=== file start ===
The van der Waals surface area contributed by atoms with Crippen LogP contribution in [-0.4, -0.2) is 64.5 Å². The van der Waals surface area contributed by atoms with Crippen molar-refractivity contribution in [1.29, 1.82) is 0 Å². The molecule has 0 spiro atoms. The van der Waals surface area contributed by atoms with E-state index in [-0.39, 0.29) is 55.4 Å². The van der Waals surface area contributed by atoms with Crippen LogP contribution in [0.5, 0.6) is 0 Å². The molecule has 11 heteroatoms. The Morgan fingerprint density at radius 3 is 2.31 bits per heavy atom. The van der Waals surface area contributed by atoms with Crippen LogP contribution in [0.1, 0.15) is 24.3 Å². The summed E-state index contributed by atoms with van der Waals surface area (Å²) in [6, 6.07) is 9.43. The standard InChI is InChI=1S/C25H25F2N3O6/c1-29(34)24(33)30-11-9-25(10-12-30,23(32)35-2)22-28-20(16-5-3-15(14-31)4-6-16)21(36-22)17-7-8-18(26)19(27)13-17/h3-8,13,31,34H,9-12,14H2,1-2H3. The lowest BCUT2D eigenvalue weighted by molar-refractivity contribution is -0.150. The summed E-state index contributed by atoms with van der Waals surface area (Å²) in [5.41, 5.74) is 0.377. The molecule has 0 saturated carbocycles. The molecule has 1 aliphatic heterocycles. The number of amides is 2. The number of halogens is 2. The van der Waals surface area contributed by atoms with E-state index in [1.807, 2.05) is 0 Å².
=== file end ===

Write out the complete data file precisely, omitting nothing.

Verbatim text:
The van der Waals surface area contributed by atoms with Crippen LogP contribution in [-0.4, -0.2) is 64.5 Å². The van der Waals surface area contributed by atoms with Crippen molar-refractivity contribution in [1.29, 1.82) is 0 Å². The molecule has 0 spiro atoms. The van der Waals surface area contributed by atoms with E-state index in [-0.39, 0.29) is 55.4 Å². The van der Waals surface area contributed by atoms with Crippen LogP contribution in [0.5, 0.6) is 0 Å². The molecule has 11 heteroatoms. The Morgan fingerprint density at radius 3 is 2.31 bits per heavy atom. The van der Waals surface area contributed by atoms with Crippen LogP contribution in [0.1, 0.15) is 24.3 Å². The summed E-state index contributed by atoms with van der Waals surface area (Å²) in [6, 6.07) is 9.43. The standard InChI is InChI=1S/C25H25F2N3O6/c1-29(34)24(33)30-11-9-25(10-12-30,23(32)35-2)22-28-20(16-5-3-15(14-31)4-6-16)21(36-22)17-7-8-18(26)19(27)13-17/h3-8,13,31,34H,9-12,14H2,1-2H3. The lowest BCUT2D eigenvalue weighted by molar-refractivity contribution is -0.150. The summed E-state index contributed by atoms with van der Waals surface area (Å²) in [5.41, 5.74) is 0.377. The molecule has 0 saturated carbocycles. The molecule has 1 aliphatic heterocycles. The number of amides is 2. The number of halogens is 2. The van der Waals surface area contributed by atoms with E-state index in [1.807, 2.05) is 0 Å².